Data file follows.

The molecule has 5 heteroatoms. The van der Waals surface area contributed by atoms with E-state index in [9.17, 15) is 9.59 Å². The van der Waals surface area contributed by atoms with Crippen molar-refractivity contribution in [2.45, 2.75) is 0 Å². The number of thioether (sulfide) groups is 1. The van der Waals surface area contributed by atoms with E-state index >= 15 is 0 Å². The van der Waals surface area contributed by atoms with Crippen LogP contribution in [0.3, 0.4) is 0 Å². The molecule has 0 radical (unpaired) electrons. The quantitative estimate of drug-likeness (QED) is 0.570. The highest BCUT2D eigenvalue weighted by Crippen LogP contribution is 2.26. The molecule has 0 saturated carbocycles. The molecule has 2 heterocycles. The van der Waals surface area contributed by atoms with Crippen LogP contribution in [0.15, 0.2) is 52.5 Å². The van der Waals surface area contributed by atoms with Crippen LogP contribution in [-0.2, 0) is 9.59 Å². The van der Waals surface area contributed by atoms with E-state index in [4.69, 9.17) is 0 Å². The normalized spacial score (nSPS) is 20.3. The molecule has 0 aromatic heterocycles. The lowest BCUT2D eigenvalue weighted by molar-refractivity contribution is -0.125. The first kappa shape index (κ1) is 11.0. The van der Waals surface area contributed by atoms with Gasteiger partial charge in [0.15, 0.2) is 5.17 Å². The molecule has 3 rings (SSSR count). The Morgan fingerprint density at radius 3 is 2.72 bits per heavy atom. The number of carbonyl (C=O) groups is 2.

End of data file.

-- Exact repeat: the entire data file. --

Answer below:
The molecule has 5 heteroatoms. The van der Waals surface area contributed by atoms with E-state index in [9.17, 15) is 9.59 Å². The van der Waals surface area contributed by atoms with Crippen molar-refractivity contribution in [2.45, 2.75) is 0 Å². The number of thioether (sulfide) groups is 1. The van der Waals surface area contributed by atoms with E-state index >= 15 is 0 Å². The van der Waals surface area contributed by atoms with Crippen LogP contribution in [0.3, 0.4) is 0 Å². The molecule has 0 radical (unpaired) electrons. The quantitative estimate of drug-likeness (QED) is 0.570. The highest BCUT2D eigenvalue weighted by Crippen LogP contribution is 2.26. The molecule has 0 saturated carbocycles. The molecule has 2 heterocycles. The van der Waals surface area contributed by atoms with Crippen LogP contribution in [0.15, 0.2) is 52.5 Å². The van der Waals surface area contributed by atoms with Crippen LogP contribution in [-0.2, 0) is 9.59 Å². The van der Waals surface area contributed by atoms with E-state index in [4.69, 9.17) is 0 Å². The normalized spacial score (nSPS) is 20.3. The molecule has 0 aromatic heterocycles. The lowest BCUT2D eigenvalue weighted by molar-refractivity contribution is -0.125. The first kappa shape index (κ1) is 11.0. The van der Waals surface area contributed by atoms with Gasteiger partial charge in [0.15, 0.2) is 5.17 Å². The molecule has 3 rings (SSSR count). The Morgan fingerprint density at radius 3 is 2.72 bits per heavy atom. The number of carbonyl (C=O) groups is 2.